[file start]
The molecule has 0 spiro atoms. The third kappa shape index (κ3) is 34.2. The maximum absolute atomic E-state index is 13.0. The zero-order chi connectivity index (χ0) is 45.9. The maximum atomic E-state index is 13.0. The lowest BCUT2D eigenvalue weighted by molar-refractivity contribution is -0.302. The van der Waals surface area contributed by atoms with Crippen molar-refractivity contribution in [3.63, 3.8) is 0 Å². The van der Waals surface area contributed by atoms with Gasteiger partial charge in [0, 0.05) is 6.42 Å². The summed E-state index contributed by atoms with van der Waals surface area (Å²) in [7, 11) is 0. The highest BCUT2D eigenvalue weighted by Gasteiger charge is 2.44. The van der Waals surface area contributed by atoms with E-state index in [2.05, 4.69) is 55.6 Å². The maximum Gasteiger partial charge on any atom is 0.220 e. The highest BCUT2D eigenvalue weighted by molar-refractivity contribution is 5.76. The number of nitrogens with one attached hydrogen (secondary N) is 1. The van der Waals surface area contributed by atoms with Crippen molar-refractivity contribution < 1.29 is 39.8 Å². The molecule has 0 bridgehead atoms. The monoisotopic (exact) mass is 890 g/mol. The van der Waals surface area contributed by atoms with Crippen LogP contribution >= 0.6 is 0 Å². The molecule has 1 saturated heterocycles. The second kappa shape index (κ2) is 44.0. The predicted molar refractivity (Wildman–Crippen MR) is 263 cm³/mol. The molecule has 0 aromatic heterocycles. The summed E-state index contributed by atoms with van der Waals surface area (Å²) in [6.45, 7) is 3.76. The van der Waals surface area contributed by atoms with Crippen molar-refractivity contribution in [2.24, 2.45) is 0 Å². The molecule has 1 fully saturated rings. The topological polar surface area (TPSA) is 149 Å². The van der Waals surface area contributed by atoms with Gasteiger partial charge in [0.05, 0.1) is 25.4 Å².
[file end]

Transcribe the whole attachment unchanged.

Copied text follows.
The molecule has 0 spiro atoms. The third kappa shape index (κ3) is 34.2. The maximum absolute atomic E-state index is 13.0. The zero-order chi connectivity index (χ0) is 45.9. The maximum atomic E-state index is 13.0. The lowest BCUT2D eigenvalue weighted by molar-refractivity contribution is -0.302. The van der Waals surface area contributed by atoms with Crippen molar-refractivity contribution in [3.63, 3.8) is 0 Å². The van der Waals surface area contributed by atoms with Gasteiger partial charge in [0, 0.05) is 6.42 Å². The summed E-state index contributed by atoms with van der Waals surface area (Å²) in [7, 11) is 0. The highest BCUT2D eigenvalue weighted by Gasteiger charge is 2.44. The van der Waals surface area contributed by atoms with E-state index in [2.05, 4.69) is 55.6 Å². The maximum Gasteiger partial charge on any atom is 0.220 e. The highest BCUT2D eigenvalue weighted by molar-refractivity contribution is 5.76. The number of nitrogens with one attached hydrogen (secondary N) is 1. The van der Waals surface area contributed by atoms with Crippen molar-refractivity contribution < 1.29 is 39.8 Å². The molecule has 0 bridgehead atoms. The monoisotopic (exact) mass is 890 g/mol. The van der Waals surface area contributed by atoms with Crippen LogP contribution >= 0.6 is 0 Å². The molecule has 1 saturated heterocycles. The second kappa shape index (κ2) is 44.0. The predicted molar refractivity (Wildman–Crippen MR) is 263 cm³/mol. The molecule has 0 aromatic heterocycles. The summed E-state index contributed by atoms with van der Waals surface area (Å²) in [6.45, 7) is 3.76. The van der Waals surface area contributed by atoms with Crippen molar-refractivity contribution in [2.24, 2.45) is 0 Å². The molecule has 1 fully saturated rings. The topological polar surface area (TPSA) is 149 Å². The van der Waals surface area contributed by atoms with Gasteiger partial charge in [0.05, 0.1) is 25.4 Å².